Fred Rogers with Francois Scarborough Clemmons from his show "Mr. RogersNeighborhood" in the film "Won't You Be My Neighbor?"
Fred Rogers with Francois Scarborough Clemmons from his show "Mr. RogersNeighborhood" in the film "Won't You Be My Neighbor?" (John Beale)

Documentaries like “RBG,” “Three Identical Strangers” and “Won’t You Be My Neighbor?” drew interest and ticket sales throughout the year. It’s not every day that a Supreme Court Justice becomes a pop-culture icon.

L.A. County declines to prosecute James Toback

Director James Toback attending the photocall of the movie "The Private Life of a Modern Woman."
Director James Toback attending the photocall of the movie "The Private Life of a Modern Woman." (Tiziana Fabi / AFP/Getty Images)

Writer-director James Toback was accused of sexual misconduct — which he denied — by hundreds of women over his decades in Hollywood. But in April, the L.A. County district attorney’s office said Toback would not face criminal charges in five investigations into his conduct because the allegations are beyond the statute of limitations. The alleged victims in the five investigations conducted by the Los Angeles and Beverly Hills police departments say they were abused in the period from 1978 to 2008.

A royal wedding for the 21st century

Prince Harry and Meghan Markle leave St. George's Chapel in Windsor Castle after their wedding.
Prince Harry and Meghan Markle leave St. George's Chapel in Windsor Castle after their wedding. (Ben Birchhall / AP)

Prince Harry and Meghan Markle shook up the royal wedding world in a very modern way: The bride is biracial, American-born, divorced, and, until their romance became public, was perhaps best known for her role on “Suits.” The couple inspired more headlines when, five months after the May wedding ceremony at Windsor Castle’s St. George’s Chapel, the now-Duchess of Sussex announced they were expecting a baby.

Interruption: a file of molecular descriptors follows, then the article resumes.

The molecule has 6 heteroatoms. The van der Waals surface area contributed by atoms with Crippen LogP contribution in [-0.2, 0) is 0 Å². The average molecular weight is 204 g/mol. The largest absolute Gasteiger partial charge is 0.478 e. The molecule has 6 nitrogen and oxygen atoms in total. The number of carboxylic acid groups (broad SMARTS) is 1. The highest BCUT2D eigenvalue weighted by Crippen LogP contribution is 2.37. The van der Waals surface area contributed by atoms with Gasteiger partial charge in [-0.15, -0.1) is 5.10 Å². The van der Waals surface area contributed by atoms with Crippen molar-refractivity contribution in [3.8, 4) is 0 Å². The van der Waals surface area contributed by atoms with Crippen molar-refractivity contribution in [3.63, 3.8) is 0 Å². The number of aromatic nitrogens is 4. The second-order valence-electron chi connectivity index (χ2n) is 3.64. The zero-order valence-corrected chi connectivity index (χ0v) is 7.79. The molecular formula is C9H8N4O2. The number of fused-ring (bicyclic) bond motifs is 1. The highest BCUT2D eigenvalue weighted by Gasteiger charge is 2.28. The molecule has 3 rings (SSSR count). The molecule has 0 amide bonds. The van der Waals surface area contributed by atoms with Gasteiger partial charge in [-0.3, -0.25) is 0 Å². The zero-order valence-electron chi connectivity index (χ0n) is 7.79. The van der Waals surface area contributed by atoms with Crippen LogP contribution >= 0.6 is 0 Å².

‘A Star is Born’ dazzles critics and movie-goers

Bradley Cooper, left, and Lady Gaga in a scene from "A Star is Born."
Bradley Cooper, left, and Lady Gaga in a scene from "A Star is Born." (Neal Preston / Warner Bros.)

We didn’t know we needed another “A Star Is Born” until reviews for Bradley Cooper’s directing debut started glowing Oscar gold. We also didn’t know Cooper could sing. But the film, co-starring Lady Gaga, became a box-office mega-hit, launched a hit song — “Shallow” — and picked up five Golden Globe nominations and front-runner status for the Academy Awards.

Recording Academy embroiled in a firestorm of controversy

Neil Portnow, Recording Academy President/CEO, rehearses for the 60th Grammy Awards.
Neil Portnow, Recording Academy President/CEO, rehearses for the 60th Grammy Awards. (Carolyn Cole / Los Angeles Times)

The Grammys looked hopelessly behind the times this year. A study found that since 2013, just 9.3% of almost 900 nominations had gone to female musicians, producers, songwriters and engineers, and the male-dominated awards telecast in January fueled the #GrammySoMale controversy. Then Recording Academy President Neil Portnow drew fire for saying women had to “step up” if they wanted greater visibility. Later, he said his comment was taken out of context, but soon announced he’d step down in 2019.